Will all of that make a difference? Who knows? We will mention that both members of your crack editorial staff recently gave up safe, secure, stable gigs to pursue far less safe, but more rewarding career options – and it is a tough personal call to make. Jane Kidd is far more about governing than she is about campaigning, so she may stay in the House because she gets a more or less guaranteed chance to continue governing.
The Democratic Party of
Campaigns and Elections magazine, a trade publication in the politics industry, recently did a piece on the best and worst state parties. We were shocked to see that they’ve listed the Georgia Democratic Party as one of the best in the nation. Seriously kids, we thought it was a typo. Alas it wasn’t. Apparently seasoned political observers think Bobby Kahn and his posse are doing something right. Really?
As Samuel L.
You can’t blame the DPG completely. Smart candidates know that they have to raise the money they need, and a commitment is worth exactly $0 until the check comes in. Unfortunately, a lot of candidates are first-timers, and they don’t learn that nugget of wisdom until it’s too late. And we don’t mean to imply that the DPG is making promises that they know they can’t keep. When you’re involved in an enterprise that depends on the kindness of others to keep it financially afloat, you have to believe that eery year will be better than the last. But sometimes, fundraising falls short.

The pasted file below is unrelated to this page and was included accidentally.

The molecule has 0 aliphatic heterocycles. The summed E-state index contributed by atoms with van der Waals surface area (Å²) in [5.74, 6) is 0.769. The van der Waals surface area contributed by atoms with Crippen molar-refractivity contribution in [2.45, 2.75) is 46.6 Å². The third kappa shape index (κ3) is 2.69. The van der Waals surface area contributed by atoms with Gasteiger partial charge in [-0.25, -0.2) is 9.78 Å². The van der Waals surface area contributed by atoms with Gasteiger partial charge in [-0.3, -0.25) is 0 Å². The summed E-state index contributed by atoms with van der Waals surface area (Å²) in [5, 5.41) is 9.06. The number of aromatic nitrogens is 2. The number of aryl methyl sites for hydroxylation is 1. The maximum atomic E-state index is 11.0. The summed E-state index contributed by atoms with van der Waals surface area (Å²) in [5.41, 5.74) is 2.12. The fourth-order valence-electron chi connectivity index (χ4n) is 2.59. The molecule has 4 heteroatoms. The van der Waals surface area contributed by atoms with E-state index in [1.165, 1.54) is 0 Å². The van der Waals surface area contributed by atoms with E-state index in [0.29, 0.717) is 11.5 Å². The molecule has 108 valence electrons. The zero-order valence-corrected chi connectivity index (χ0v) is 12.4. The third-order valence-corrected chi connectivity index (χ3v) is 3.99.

The other major shortfall in how the DPG does business is in its coordination with local parties. A lot of rural counties don’t even have a local Democratic party structure, and that’s a shame. Even in the smallest counties, you can find 5 or 10 hardcore Dems who would be willing to get together every month and figure out how to help some local folks win some races. Many hands make light work. For the counties, like
So whither now, DPG? Here’s our suggestion. Stop trying to be a vote machine and start being a support machine. Build the infrastructure to help your candidates out. Focus on providing the research and tools that campaigns need, and get your hands out of every race in the state. There are tons of good operatives in
One really good thing the DPG could do right now is to take a hint from states like Alabama and Iowa, where state Democratic parties laid out the cash to build a colossal voter file – better than the raw data available from the Secretaries of State in those states. The parties sent canvassers out to update, test issues, get demographic data, and generally make the voter file a very useful database for Democratic campaigns.
The fact is, the DPG is not very good right now. So, if you want to win some races, maybe it’s time for a new direction and a new purpose.